Interferential therapy (IFT) is one of various types of physical therapy. It uses a mid-frequency electrical signal to treat muscular spasms and strains. The current produces a massaging effect over the affected area at periodic intervals, and this stimulates the secretion of endorphins, the body’s natural pain relievers, thus relaxing strained muscles and promoting soft-tissue healing. Its use is contraindicated if the affected area has wounds, cuts or infections.
The basic principle of IFT is to use physiological effects of low frequency (at <250 pps) electrical stimulation of nerves without the associated painful and somewhat unpleasant side effects sometimes associated with low-frequency stimulation.
It has been suggested that IFT works in a ‘special way’ because it is ‘interferential’ as opposed to ‘normal’ stimulation. The evidence for this special effect is lacking, and it is most likely that IFT is just another means of stimulating peripheral nerves. It is rather a generic means of stimulation. The machine can be set up to act more like a TENS-type device or a muscle stimulator by adjusting the stimulating (beat) frequency. Some patients regard it as more acceptable, as it generates less discomfort than some other forms of electrical stimulation.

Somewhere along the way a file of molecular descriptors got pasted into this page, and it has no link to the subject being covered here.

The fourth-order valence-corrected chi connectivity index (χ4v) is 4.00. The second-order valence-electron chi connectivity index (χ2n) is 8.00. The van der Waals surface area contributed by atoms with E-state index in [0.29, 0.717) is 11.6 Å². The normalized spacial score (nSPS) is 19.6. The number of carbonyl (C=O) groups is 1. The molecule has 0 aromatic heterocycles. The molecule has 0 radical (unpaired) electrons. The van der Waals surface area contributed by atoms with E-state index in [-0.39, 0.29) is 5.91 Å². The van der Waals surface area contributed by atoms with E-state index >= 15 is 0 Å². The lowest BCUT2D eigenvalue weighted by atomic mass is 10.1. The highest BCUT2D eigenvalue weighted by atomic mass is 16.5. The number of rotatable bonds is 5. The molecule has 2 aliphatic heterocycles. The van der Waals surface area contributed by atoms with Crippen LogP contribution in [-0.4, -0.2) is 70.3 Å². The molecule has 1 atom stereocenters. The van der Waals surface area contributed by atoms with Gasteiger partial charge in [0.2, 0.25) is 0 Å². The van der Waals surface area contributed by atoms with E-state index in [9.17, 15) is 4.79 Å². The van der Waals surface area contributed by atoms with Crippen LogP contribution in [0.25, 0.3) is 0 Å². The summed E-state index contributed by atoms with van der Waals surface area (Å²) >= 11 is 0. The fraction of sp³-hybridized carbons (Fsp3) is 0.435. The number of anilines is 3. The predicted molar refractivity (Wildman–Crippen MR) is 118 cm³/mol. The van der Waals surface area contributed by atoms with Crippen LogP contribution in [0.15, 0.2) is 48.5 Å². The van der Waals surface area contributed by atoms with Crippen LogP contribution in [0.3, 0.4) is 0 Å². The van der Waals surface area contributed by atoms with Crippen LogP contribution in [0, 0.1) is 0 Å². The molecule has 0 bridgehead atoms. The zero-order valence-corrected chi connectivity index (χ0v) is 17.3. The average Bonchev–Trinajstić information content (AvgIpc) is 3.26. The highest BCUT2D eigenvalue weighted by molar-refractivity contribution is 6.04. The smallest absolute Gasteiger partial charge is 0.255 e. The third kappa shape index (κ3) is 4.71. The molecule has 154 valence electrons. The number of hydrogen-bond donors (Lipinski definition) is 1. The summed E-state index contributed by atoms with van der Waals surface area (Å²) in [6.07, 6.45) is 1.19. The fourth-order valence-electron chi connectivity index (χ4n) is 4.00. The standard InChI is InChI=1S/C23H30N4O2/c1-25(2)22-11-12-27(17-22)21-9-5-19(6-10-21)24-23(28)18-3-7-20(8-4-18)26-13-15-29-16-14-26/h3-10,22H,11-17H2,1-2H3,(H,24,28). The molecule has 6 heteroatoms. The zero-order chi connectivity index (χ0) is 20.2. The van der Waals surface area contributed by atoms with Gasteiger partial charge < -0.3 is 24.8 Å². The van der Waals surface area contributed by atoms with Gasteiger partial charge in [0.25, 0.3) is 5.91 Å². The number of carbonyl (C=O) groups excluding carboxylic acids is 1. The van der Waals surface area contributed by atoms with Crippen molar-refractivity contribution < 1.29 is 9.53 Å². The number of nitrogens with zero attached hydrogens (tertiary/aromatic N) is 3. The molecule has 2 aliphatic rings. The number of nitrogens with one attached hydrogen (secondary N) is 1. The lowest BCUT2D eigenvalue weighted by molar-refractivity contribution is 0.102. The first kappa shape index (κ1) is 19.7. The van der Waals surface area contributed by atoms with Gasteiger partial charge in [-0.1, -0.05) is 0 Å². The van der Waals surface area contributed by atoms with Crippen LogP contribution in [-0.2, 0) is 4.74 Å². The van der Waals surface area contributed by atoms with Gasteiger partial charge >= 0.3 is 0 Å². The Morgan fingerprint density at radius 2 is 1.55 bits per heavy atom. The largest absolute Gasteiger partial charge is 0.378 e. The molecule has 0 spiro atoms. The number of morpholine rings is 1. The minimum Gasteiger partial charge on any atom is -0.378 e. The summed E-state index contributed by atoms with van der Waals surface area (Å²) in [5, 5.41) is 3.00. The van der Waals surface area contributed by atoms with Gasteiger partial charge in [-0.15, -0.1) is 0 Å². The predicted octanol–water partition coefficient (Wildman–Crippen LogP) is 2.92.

IFT is used in four clinical applications, to:
- Relieve pain
- Stimulate muscles
- Increase local blood flow
- Reduce edema
Proponents make additional claims for its role in stimulating healing and repair, and for various specialized application, such as stress and incontinence. For healing and repair, there is a dearth of quality research available.
As IFT acts primarily on the excitable (nerve) tissues, the strongest effects are likely to result from such stimulation—that is, pain relief and muscle stimulation. Other effects are likely to be secondary consequences of these.